On Tuesday, President Obama announced the appointment of this year’s “White House Fellows,” a prestigious program in which outstanding Americans are chosen to work in the White House and receive “first hand, high-level experience with the workings of the Federal government.” According to a White House Press release, one of this year’s Fellows is a young lawyer named Samar Ali:
Samar Ali is an Associate with the firm Hogan Lovells US LLP. She is responsible for counseling clients on mergers & acquisitions, cross-border transactions, Shari’a compliant transactions, project finance, and international business matters.
Left out of the press release is that she also previously worked as an intern and received training at the Islamic International Arab Bank; according to her staff bio at the Hogan Lovells law firm,
Samar’s experience includes advising a Middle Eastern university in the potential establishment of a Foreign Aid Conventional and Shari’ah Compliant Student Loan Program. … Before joining Hogan & Hartson, Samar worked as a summer associate for the firm and as a legal intern for the Islamic International Arab Bank.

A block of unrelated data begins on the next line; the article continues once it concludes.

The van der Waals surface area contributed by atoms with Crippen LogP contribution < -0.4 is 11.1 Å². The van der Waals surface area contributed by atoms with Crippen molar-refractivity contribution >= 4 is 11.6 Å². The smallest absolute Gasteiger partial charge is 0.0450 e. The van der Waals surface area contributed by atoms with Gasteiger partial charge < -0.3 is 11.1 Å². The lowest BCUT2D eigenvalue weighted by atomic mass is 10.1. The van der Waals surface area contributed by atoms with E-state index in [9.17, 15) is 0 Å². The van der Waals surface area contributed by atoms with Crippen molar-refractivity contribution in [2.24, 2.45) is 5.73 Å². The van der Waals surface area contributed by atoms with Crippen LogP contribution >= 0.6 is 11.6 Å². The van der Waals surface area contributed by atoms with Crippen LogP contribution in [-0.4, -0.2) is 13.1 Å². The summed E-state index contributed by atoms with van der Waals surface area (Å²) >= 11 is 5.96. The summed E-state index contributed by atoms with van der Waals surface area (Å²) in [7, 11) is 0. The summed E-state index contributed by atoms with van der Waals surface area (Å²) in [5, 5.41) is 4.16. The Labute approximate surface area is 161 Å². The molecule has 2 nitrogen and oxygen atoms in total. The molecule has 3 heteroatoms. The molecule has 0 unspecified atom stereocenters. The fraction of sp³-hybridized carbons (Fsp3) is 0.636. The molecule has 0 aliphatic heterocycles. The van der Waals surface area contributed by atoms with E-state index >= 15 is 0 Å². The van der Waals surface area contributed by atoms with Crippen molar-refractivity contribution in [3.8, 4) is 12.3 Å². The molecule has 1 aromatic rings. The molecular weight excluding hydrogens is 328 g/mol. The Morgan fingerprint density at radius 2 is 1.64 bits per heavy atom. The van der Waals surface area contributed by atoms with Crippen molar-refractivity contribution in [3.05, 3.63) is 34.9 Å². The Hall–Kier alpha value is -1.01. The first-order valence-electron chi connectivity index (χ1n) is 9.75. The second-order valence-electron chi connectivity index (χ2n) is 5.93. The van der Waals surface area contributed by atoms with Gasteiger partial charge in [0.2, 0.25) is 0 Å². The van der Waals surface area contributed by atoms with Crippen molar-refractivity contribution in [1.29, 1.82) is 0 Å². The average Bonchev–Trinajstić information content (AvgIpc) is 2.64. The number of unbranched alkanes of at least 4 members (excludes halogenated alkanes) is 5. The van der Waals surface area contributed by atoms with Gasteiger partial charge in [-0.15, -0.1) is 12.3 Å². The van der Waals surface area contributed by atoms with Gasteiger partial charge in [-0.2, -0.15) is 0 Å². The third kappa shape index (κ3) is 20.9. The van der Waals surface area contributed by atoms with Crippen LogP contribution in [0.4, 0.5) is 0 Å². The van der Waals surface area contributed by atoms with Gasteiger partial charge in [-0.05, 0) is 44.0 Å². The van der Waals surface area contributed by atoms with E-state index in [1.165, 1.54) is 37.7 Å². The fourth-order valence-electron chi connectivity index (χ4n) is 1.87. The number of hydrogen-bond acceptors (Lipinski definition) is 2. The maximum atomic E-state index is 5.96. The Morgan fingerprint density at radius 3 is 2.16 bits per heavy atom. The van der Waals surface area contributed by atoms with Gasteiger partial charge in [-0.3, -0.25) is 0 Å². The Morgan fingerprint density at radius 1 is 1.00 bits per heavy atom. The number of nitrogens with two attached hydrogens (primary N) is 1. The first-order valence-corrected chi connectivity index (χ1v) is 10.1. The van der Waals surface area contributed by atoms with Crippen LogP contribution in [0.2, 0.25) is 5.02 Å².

For those who have never heard of it, the Islamic International Arab Bank “commenced its banking operations in accordance with Islamic Sharia rules on the twelfth day of Shawal 1418 AH, corresponding to 9 February 1998, to meet the growing demand for Islamic banking services and products.”
What exactly is “shariah-compliant finance”? Essentially, it’s the practice of conducting all monetary matters to be in full compliance with all aspects of Islamic law. This entails such trivial details as not banking on the Muslim sabbath and holy days, but more importantly forbids paying or receiving interest of any kind (something which is the bedrock of “western” finance); modern interpretations of Islamic law prohibit “making money from money” and thus the payment of “interest” on deposits, so Shariah-compliant banks must devise all sorts of convoluted ways to redefine interest as something else altogether — such as “profits,” “dividends,” and so on. Shariah-compliance also means only investing in or loaning to companies which themselves adhere to Islamic law, or which at least don’t generate profits from any activities forbidden by the Qur’an — such as drinking alcohol, gambling, or anything involving sexuality. And (one of the little-discussed rules you’re not supposed to know about) most shariah-complaint banks refuse on principle to invest in any company doing business in Israel — which, obviously, could not be specifically stipulated in the Qur’an, but the excuse is that companies doing business in Israel must be assumed to violate Islamic law somehow.
(Many analysts also claim, such as in the comprehensive pdf report visible here, that shariah finance is simply one aspect in a global multi-pronged assault on the West, and is essentially a euphemism for the economic side of jihad. Hmmmmm….)